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Sunday, June 24, 2018

Review: The War on Neighborhoods: Policing, Prison, and Punishment in a Divided City

The War on Neighborhoods: Policing, Prison, and Punishment in a Divided City The War on Neighborhoods: Policing, Prison, and Punishment in a Divided City by Ryan Lugalia-Hollon
My rating: 4 of 5 stars

One of the common fallacies you see when the topic of police shootings of unarmed African-Americans is someone saying, “well, no one ever talks about black on black shootings”. There are more than a few things wrong with such a statement. Let’s mention two. The first is that no one talks about white on white crime or, to be more exact, as many critics have pointed out, no one talks about crime rates among whites that way. The second is that such a statement doesn’t really negate the question of institutionalism racism.

I have read this book after reading Stamped from the Beginning and the Color of Law, two books that deal with racism and how laws were used to legally allow for racism. Lugalia-Hollon and Cooper look at the current effects of such policies. In other words, they tie everything together – the racism of the justice system, the effect of racist housing policies, the rise of the suburbs, and the defunding of the schools as well as community safe havens.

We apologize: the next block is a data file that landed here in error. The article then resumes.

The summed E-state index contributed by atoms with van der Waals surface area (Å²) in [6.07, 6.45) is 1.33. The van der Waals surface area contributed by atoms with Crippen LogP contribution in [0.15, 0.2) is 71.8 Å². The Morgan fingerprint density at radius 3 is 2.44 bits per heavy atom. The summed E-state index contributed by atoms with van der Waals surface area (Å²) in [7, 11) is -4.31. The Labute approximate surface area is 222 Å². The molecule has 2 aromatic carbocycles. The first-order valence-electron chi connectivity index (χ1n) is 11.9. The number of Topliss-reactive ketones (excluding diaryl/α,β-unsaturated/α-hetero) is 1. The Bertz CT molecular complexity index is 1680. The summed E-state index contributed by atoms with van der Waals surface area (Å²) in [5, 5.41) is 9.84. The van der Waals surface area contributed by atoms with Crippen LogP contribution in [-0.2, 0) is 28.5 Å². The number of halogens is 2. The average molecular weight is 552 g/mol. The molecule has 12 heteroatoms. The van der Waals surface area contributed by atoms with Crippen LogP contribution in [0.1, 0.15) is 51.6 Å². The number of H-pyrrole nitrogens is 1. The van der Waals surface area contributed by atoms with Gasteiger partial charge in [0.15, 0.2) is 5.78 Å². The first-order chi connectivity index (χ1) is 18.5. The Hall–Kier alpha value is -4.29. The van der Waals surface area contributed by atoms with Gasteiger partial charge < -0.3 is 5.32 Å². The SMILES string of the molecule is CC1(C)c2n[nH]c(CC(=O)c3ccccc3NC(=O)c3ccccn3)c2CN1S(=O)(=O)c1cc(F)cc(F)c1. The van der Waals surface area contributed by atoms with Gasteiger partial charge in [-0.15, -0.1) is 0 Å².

War on Neighborhoods focuses on one city, Chicago, and one section of that city, Austin; yet the authors do not hesitate to make larger connections to governmental policies as well as to mention how other cities in the US face similar problems.

The thesis of the book is that the problems that certain areas have (i.e. the inner city, poorer areas) are a result of policies designed to stop crime as well as politicians who not so much don’t care but don’t try anything new. It isn’t simply ending a drug epidemic, it is ending a cycle that is built on racism and classism. It is about empowering communities as opposed to governments.

The book is divided into chapters, many of which take an aspect of the problem and dissect it. I saw most because there is a conclusion and an introduction. Of particular interest is how inner-city areas, like Austin in Chicago, can be a source of revenue for outlaying towns by “providing” inmates for the prisons in those towns. One must wonder if racism in pre-dominantly white town a product of the prison is also. The authors show us that what effects one small area can have a huge ripple effect.

If you are interested in the saving of cities, in the war on drugs, and violence in neighborhoods, then you need to read this book before we have a conversation. It should be required reading for anyone getting involved in community outreach or politics.



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